Is a Career in the Automotive Industry a Wise Choice?

This article examines the current status of the Thai Automotive Industry and explores the advantages of pursuing a career in this sector.

Thailand's automotive industry stands as a testament to the strength of a local supply chain supporting a robust local industry. Over the past six decades, Thailand has emerged as the premier automobile production hub in Southeast Asia and the 11th largest globally. In 2022, the sector garnered US$37.6 billion in total earnings, with auto parts and accessories contributing US$15.6 billion, according to official Commerce Ministry figures. Thai-made auto parts find significant demand in major export markets such as the USA, Japan, Southeast Asia, and Australia.

Under well-defined policy directives, successive Thai governments have successfully attracted major Japanese automotive brands, alongside leading European and US counterparts like Mercedes Benz, BMW, and Ford, to establish local production and export bases. In alignment with climate and environmental goals, Thailand has also enticed Chinese EV manufacturers like BYD, MG, and Great Wall Motor to establish regional production facilities in the country, with at least 50 Chinese EV auto parts suppliers also establishing a presence in Thailand.

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With approximately 2,200 auto parts and accessories manufacturers operating in Thailand, local production emphasizes high-quality, timely, and profitable outcomes. These suppliers have transformed into a standalone industry, exporting products to over 100 countries worldwide. A substantial portion of these suppliers caters to the After Market, servicing the replacement market, which remains robust given the vast number of used cars globally.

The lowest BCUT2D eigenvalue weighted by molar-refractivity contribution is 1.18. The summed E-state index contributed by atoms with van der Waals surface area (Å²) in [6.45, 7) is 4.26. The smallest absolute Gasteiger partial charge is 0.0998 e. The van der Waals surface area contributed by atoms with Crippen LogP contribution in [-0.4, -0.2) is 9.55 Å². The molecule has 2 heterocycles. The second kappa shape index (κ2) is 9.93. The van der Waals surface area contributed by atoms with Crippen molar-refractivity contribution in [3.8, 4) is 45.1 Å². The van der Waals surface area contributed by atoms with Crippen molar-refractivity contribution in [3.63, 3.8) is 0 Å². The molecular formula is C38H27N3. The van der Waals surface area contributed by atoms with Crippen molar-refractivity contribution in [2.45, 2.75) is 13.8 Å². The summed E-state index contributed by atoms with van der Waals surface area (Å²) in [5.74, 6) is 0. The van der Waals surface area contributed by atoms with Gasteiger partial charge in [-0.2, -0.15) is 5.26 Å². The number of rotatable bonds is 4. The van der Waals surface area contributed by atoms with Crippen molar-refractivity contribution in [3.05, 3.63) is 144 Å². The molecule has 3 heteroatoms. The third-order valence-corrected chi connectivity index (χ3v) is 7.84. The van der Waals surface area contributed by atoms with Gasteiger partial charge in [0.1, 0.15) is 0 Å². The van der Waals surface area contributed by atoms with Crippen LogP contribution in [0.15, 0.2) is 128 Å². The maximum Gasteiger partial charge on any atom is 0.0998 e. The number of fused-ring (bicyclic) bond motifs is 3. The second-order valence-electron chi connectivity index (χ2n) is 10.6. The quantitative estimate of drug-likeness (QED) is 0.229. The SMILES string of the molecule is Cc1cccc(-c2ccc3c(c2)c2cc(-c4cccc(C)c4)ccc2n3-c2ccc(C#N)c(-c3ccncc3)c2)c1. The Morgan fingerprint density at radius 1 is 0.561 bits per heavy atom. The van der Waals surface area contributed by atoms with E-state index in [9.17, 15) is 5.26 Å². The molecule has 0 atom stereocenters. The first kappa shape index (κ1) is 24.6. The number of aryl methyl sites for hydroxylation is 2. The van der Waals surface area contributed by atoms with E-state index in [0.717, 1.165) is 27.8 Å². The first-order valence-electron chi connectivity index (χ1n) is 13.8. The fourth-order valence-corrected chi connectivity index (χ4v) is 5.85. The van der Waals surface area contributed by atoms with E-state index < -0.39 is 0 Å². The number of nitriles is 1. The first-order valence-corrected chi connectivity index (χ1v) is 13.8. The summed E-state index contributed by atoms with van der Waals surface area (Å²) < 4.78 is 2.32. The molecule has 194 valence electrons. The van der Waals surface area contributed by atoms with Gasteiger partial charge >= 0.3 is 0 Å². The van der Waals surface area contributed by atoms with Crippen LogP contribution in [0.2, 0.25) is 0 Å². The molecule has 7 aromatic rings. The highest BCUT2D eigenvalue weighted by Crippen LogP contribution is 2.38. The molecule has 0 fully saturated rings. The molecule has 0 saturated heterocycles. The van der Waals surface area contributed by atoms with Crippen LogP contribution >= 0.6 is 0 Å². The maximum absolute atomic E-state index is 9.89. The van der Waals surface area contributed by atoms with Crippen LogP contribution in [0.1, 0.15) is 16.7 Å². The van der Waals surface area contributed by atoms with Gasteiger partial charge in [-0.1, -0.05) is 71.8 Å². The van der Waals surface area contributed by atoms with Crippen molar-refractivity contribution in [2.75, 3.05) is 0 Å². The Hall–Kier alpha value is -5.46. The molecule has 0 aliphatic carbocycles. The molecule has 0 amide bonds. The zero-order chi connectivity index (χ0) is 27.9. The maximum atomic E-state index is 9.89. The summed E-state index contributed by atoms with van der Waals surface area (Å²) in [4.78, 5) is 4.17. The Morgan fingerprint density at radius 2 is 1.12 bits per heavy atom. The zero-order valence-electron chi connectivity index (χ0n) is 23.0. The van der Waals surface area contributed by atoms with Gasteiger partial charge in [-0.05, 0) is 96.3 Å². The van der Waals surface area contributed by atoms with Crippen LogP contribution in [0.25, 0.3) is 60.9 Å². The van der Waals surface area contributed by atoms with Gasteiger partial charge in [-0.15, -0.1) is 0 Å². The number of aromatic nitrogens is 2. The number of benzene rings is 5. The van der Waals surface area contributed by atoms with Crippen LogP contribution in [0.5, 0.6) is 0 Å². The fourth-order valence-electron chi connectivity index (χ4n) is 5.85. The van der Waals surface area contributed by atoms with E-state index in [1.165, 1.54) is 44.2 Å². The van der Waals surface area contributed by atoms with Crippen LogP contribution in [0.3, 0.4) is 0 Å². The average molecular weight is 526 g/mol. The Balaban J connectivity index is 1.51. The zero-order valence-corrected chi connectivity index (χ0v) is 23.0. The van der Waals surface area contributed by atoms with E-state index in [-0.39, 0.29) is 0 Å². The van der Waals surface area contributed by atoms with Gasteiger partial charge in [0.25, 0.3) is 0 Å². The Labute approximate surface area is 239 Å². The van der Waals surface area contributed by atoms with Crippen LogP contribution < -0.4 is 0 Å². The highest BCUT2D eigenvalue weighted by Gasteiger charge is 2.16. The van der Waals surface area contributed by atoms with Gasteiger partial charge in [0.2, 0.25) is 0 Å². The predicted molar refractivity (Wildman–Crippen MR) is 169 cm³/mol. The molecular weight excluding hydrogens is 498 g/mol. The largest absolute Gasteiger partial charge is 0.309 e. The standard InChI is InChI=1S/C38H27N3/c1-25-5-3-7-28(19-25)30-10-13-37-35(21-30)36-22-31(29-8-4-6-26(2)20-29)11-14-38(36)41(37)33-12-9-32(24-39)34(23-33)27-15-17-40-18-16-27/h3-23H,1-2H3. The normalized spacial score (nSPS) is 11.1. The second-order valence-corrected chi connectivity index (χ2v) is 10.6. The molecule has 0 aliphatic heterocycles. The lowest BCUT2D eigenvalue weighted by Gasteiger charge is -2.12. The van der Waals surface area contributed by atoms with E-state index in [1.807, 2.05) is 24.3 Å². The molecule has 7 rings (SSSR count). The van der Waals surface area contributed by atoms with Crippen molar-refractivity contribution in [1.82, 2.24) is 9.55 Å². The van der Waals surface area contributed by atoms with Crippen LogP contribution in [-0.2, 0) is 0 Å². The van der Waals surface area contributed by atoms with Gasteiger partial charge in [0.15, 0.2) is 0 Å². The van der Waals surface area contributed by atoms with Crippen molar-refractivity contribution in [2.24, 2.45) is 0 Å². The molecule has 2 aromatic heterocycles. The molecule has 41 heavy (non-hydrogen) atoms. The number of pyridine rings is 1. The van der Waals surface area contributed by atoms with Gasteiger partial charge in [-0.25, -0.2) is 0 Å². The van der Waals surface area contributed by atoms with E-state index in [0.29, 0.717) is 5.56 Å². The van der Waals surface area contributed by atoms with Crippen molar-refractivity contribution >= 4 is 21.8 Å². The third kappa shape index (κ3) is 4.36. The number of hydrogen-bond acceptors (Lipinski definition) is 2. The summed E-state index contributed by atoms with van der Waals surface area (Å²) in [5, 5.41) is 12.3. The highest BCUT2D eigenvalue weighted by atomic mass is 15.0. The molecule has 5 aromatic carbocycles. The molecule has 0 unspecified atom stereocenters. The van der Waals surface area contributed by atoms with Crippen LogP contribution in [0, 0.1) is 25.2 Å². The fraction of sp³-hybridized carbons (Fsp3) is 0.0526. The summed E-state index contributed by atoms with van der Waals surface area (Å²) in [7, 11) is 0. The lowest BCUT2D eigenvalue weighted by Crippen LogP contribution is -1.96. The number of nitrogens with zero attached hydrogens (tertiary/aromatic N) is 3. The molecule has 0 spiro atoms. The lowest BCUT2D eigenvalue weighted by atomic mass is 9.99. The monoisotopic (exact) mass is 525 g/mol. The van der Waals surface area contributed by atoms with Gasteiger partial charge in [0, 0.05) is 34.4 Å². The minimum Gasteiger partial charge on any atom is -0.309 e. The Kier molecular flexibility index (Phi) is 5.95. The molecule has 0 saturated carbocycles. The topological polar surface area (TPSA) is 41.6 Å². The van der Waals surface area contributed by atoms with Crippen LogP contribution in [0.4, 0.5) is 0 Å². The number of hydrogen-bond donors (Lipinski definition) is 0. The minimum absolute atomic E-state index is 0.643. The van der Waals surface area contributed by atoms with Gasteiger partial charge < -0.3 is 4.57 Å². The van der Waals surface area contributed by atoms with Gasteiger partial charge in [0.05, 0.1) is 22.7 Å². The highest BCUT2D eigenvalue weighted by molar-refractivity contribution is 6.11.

Among these manufacturers are around 500 predominantly foreign-owned firms that supply the original equipment manufacturers (OEM) segment, dominated by Japanese brands in Thailand. Many of these foreign OEM suppliers shifted their production to Thailand in the late 1980s and early 1990s following the relocation of major Japanese auto brands, driven by the appreciation of the Japanese Yen, making Japan-based exports less competitive.

Thailand's capture of a significant share of Japan's automotive manufacturing relocation is attributed in part to its substantial domestic market for one-ton pickup trucks, constituting roughly 50% of local sales. The one-ton pickup's versatility aligns well with Thailand's agricultural-based rural regions and public transport needs. Government initiatives like excise tax cuts on one-ton pickup models propelled Thailand to become the world’s second-largest producer of pickups. Subsequently, a new tax scheme promoting small, fuel-efficient eco-cars launched in the mid-2000s has dominated the domestic passenger car market and emerged as a key export item.

These initiatives have fostered a thriving domestic and overseas market not only for OEM parts but also for After Market components, demonstrating resilience even during challenging periods like the COVID-19 pandemic when semiconductor shortages impacted new car production.

Sompol Tanadumrongsak, President of The Thai Auto Parts Manufacturing Association (TAPMA), highlighted the industry's adaptability in the face of the EV revolution. While EVs require significantly fewer parts compared to internal combustion engine (ICE) vehicles, Sompol anticipates a gradual shift, estimating that EVs may account for only 30% of the market within the next decade, leaving ample room for growth in the After Market segment.

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